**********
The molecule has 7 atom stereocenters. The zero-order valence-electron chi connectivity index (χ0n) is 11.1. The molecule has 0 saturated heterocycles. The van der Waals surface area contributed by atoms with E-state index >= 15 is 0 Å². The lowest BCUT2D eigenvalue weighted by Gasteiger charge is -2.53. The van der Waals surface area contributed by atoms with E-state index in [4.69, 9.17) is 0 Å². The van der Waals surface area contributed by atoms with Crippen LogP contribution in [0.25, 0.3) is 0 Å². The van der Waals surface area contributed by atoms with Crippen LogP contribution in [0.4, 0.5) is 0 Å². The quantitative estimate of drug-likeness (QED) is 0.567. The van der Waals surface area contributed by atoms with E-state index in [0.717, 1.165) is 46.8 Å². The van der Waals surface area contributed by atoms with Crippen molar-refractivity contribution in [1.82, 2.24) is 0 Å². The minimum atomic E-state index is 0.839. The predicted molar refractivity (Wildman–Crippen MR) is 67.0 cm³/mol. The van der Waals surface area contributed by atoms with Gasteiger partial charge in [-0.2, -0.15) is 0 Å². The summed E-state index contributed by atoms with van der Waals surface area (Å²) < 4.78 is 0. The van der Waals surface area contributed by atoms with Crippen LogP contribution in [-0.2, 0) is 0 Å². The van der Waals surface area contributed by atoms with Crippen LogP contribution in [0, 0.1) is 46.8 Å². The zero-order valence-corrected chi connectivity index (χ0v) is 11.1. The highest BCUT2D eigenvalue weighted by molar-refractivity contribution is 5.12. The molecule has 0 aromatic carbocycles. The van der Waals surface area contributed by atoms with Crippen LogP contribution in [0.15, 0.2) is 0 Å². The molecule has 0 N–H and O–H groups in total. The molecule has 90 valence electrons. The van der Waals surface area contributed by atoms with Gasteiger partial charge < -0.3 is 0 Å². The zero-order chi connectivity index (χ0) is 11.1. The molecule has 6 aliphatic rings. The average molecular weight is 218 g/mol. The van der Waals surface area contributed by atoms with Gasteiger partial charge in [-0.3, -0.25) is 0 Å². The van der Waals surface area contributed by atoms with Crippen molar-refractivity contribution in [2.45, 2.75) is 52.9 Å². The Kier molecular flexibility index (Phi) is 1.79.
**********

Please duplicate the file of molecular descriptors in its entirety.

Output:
The molecule has 7 atom stereocenters. The zero-order valence-electron chi connectivity index (χ0n) is 11.1. The molecule has 0 saturated heterocycles. The van der Waals surface area contributed by atoms with E-state index >= 15 is 0 Å². The lowest BCUT2D eigenvalue weighted by Gasteiger charge is -2.53. The van der Waals surface area contributed by atoms with E-state index in [4.69, 9.17) is 0 Å². The van der Waals surface area contributed by atoms with Crippen LogP contribution in [0.25, 0.3) is 0 Å². The van der Waals surface area contributed by atoms with Crippen LogP contribution in [0.4, 0.5) is 0 Å². The quantitative estimate of drug-likeness (QED) is 0.567. The van der Waals surface area contributed by atoms with E-state index in [0.717, 1.165) is 46.8 Å². The van der Waals surface area contributed by atoms with Crippen molar-refractivity contribution in [1.82, 2.24) is 0 Å². The minimum atomic E-state index is 0.839. The predicted molar refractivity (Wildman–Crippen MR) is 67.0 cm³/mol. The van der Waals surface area contributed by atoms with Gasteiger partial charge in [-0.2, -0.15) is 0 Å². The summed E-state index contributed by atoms with van der Waals surface area (Å²) < 4.78 is 0. The van der Waals surface area contributed by atoms with Crippen LogP contribution in [-0.2, 0) is 0 Å². The van der Waals surface area contributed by atoms with Crippen LogP contribution in [0, 0.1) is 46.8 Å². The zero-order valence-corrected chi connectivity index (χ0v) is 11.1. The highest BCUT2D eigenvalue weighted by molar-refractivity contribution is 5.12. The molecule has 0 aromatic carbocycles. The van der Waals surface area contributed by atoms with Crippen LogP contribution in [0.15, 0.2) is 0 Å². The molecule has 0 N–H and O–H groups in total. The molecule has 90 valence electrons. The van der Waals surface area contributed by atoms with Gasteiger partial charge < -0.3 is 0 Å². The zero-order chi connectivity index (χ0) is 11.1. The molecule has 6 aliphatic rings. The average molecular weight is 218 g/mol. The van der Waals surface area contributed by atoms with Gasteiger partial charge in [-0.3, -0.25) is 0 Å². The van der Waals surface area contributed by atoms with Crippen molar-refractivity contribution in [2.45, 2.75) is 52.9 Å². The Kier molecular flexibility index (Phi) is 1.79.